At the European Track Cycling Championships next week and a number of other forthcoming sporting events, Olympic qualification will be on the minds of athletes and media.
Now that the mid-point of the cycle between Beijing 2008 and London 2012 has passed, competitions in many sports take on another dimension because results count towards Olympic qualifying.
Next week’s track cycling event in Poland is the first of 12 in the qualification process. British Cycling makes a commendable but ultimately baffling attempt to explain how the system works – see the full rules here.
It really isn’t as simple as you might think to determine the best athletes in a given sport, not once you take into account continental allocations, male and female athlete quotas and the opportunity for riders to double up in multiple events. Beyond that there is the distinct whiff of political meddling in several sports, as international federation officials look to serve the interests of the members they represent.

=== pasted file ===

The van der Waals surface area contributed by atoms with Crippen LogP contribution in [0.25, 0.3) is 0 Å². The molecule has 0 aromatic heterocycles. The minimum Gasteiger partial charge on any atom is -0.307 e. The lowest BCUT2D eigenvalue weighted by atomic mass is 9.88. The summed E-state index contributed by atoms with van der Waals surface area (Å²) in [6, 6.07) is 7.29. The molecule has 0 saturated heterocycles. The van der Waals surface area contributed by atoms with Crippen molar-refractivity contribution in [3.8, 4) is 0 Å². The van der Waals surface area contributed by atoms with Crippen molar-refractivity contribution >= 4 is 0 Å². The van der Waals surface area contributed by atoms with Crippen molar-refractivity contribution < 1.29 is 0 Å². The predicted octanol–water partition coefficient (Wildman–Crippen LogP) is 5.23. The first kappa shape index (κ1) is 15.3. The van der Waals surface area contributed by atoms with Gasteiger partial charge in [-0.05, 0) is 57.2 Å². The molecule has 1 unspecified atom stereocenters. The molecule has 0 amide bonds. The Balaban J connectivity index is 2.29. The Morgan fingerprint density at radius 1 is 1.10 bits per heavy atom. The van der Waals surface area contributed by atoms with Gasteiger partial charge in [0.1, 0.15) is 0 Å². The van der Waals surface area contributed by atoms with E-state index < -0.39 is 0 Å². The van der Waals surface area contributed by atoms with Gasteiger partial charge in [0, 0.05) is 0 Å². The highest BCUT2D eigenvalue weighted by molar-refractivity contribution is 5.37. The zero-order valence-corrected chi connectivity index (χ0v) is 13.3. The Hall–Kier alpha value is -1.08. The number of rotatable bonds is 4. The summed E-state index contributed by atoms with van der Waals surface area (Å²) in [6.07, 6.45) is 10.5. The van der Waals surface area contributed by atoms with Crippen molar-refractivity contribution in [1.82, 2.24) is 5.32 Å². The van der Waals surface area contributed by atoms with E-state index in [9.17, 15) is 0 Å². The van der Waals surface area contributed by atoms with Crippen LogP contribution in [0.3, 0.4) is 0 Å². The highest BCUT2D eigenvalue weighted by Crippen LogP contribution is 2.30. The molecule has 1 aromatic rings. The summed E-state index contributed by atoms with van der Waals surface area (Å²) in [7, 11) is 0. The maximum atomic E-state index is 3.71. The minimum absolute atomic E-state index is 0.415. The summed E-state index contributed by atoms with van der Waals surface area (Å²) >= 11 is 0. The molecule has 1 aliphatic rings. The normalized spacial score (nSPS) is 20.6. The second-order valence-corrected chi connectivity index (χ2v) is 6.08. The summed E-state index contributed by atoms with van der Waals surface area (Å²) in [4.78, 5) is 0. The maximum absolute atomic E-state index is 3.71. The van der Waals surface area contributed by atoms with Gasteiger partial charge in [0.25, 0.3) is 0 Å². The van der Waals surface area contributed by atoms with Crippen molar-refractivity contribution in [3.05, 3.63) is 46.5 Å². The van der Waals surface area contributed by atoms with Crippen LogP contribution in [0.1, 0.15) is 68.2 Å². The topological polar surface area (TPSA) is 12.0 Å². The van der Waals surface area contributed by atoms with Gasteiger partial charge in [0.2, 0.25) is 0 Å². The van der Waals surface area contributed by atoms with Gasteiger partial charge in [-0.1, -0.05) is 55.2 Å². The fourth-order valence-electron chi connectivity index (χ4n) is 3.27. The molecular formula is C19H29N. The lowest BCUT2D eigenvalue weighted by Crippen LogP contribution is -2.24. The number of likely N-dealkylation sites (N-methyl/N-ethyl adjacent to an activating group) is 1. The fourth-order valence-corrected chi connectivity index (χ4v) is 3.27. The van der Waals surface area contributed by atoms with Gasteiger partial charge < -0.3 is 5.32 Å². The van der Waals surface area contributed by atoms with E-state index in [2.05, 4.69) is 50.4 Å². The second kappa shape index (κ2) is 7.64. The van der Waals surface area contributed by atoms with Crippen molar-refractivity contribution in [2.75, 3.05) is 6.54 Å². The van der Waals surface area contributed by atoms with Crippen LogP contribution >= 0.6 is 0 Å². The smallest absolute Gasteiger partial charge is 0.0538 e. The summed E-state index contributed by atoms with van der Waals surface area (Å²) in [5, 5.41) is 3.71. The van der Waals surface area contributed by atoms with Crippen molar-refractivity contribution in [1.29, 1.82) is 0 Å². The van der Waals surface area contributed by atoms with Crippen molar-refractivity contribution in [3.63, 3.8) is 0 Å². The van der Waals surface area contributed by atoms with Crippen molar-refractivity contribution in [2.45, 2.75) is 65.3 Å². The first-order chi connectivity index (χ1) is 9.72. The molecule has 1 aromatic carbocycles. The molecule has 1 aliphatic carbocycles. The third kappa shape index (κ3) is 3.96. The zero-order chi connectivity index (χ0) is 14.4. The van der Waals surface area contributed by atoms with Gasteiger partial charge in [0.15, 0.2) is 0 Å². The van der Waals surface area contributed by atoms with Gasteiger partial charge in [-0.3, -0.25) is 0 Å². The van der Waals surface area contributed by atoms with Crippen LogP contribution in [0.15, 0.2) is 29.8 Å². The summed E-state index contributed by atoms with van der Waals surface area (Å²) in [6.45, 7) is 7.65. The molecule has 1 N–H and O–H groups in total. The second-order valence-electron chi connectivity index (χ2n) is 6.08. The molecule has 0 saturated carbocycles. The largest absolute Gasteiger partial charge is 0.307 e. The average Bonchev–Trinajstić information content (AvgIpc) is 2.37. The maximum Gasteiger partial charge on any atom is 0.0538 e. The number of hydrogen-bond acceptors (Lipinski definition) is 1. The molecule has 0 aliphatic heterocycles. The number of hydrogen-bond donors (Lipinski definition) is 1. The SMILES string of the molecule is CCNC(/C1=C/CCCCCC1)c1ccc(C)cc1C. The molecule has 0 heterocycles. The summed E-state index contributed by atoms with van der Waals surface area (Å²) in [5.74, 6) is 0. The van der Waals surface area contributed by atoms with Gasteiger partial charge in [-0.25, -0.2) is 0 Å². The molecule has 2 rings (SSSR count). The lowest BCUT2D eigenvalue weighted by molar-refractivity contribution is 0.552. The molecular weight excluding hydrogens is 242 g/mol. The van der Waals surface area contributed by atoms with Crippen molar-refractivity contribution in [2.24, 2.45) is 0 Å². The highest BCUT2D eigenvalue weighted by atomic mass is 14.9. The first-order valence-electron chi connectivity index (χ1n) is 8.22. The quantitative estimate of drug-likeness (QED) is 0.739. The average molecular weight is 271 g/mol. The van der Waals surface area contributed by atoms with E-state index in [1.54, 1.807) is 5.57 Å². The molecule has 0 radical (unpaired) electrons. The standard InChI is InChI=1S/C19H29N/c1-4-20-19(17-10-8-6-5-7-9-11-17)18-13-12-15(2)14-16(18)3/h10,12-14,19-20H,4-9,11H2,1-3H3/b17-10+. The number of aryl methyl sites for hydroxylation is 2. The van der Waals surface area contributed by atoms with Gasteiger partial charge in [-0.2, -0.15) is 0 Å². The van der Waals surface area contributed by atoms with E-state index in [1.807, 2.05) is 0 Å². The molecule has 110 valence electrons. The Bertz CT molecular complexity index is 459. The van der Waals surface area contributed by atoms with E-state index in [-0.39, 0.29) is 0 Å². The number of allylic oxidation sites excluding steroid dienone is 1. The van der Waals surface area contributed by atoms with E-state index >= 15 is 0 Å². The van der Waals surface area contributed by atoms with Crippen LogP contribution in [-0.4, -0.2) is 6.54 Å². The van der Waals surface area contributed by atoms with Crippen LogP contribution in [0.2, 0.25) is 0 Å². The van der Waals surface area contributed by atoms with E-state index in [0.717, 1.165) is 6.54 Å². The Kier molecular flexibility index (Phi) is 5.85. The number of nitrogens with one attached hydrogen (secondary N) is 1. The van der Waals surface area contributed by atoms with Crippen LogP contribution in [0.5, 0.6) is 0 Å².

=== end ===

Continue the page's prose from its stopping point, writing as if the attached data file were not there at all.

With limited financial resources and injury-prone athletes to consider, coaches and management teams (that’s “dad” in quite a few cases) spend hours studying rules, competition schedules and recent results trying to work out which events athletes should enter.
Journalists who dip in and out of different Olympic sports could be forgiven for getting confused from time to time. What chance then for the fans following competitions on television or reading about them?
The complexity of the Olympic qualification system hinders the promotion of some of the less commercial sports. World rankings in tennis or golf are imperfect and occasionally produce odd outcomes but they do at least provide a straightforward guide.
In a complicated world there is little prospect of qualification processes becoming less convoluted. International federations and sponsors would do well to consider how they communicate what is happening. A simple ranking list or well-designed graphic would be much appreciated. Not least by dad.